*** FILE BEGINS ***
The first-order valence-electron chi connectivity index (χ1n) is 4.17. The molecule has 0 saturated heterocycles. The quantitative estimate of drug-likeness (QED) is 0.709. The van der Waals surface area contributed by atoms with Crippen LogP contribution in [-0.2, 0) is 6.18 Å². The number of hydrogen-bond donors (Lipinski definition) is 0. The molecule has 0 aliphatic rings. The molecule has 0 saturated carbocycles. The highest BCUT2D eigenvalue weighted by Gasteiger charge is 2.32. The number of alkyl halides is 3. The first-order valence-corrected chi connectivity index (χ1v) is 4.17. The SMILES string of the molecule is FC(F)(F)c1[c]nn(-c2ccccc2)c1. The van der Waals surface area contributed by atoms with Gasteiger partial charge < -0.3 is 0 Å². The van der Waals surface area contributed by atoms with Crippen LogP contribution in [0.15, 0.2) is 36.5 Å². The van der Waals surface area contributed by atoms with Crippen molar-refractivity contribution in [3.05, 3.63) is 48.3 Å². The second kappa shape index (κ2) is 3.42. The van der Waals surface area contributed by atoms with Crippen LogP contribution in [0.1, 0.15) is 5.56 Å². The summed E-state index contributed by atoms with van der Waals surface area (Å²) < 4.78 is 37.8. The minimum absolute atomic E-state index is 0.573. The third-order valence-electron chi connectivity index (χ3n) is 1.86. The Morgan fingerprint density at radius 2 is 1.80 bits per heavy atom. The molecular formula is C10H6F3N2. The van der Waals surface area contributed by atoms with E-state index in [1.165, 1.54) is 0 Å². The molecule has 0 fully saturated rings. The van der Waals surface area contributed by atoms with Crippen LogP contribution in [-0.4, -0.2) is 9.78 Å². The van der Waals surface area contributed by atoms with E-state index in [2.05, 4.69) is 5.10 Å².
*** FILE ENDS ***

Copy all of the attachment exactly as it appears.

The first-order valence-electron chi connectivity index (χ1n) is 4.17. The molecule has 0 saturated heterocycles. The quantitative estimate of drug-likeness (QED) is 0.709. The van der Waals surface area contributed by atoms with Crippen LogP contribution in [-0.2, 0) is 6.18 Å². The number of hydrogen-bond donors (Lipinski definition) is 0. The molecule has 0 aliphatic rings. The molecule has 0 saturated carbocycles. The highest BCUT2D eigenvalue weighted by Gasteiger charge is 2.32. The number of alkyl halides is 3. The first-order valence-corrected chi connectivity index (χ1v) is 4.17. The SMILES string of the molecule is FC(F)(F)c1[c]nn(-c2ccccc2)c1. The van der Waals surface area contributed by atoms with Gasteiger partial charge < -0.3 is 0 Å². The van der Waals surface area contributed by atoms with Crippen LogP contribution in [0.15, 0.2) is 36.5 Å². The van der Waals surface area contributed by atoms with Crippen molar-refractivity contribution in [3.05, 3.63) is 48.3 Å². The second kappa shape index (κ2) is 3.42. The van der Waals surface area contributed by atoms with Crippen LogP contribution in [0.1, 0.15) is 5.56 Å². The summed E-state index contributed by atoms with van der Waals surface area (Å²) < 4.78 is 37.8. The minimum absolute atomic E-state index is 0.573. The third-order valence-electron chi connectivity index (χ3n) is 1.86. The Morgan fingerprint density at radius 2 is 1.80 bits per heavy atom. The molecular formula is C10H6F3N2. The van der Waals surface area contributed by atoms with E-state index in [1.165, 1.54) is 0 Å². The molecule has 0 fully saturated rings. The van der Waals surface area contributed by atoms with Crippen LogP contribution in [-0.4, -0.2) is 9.78 Å². The van der Waals surface area contributed by atoms with E-state index in [2.05, 4.69) is 5.10 Å².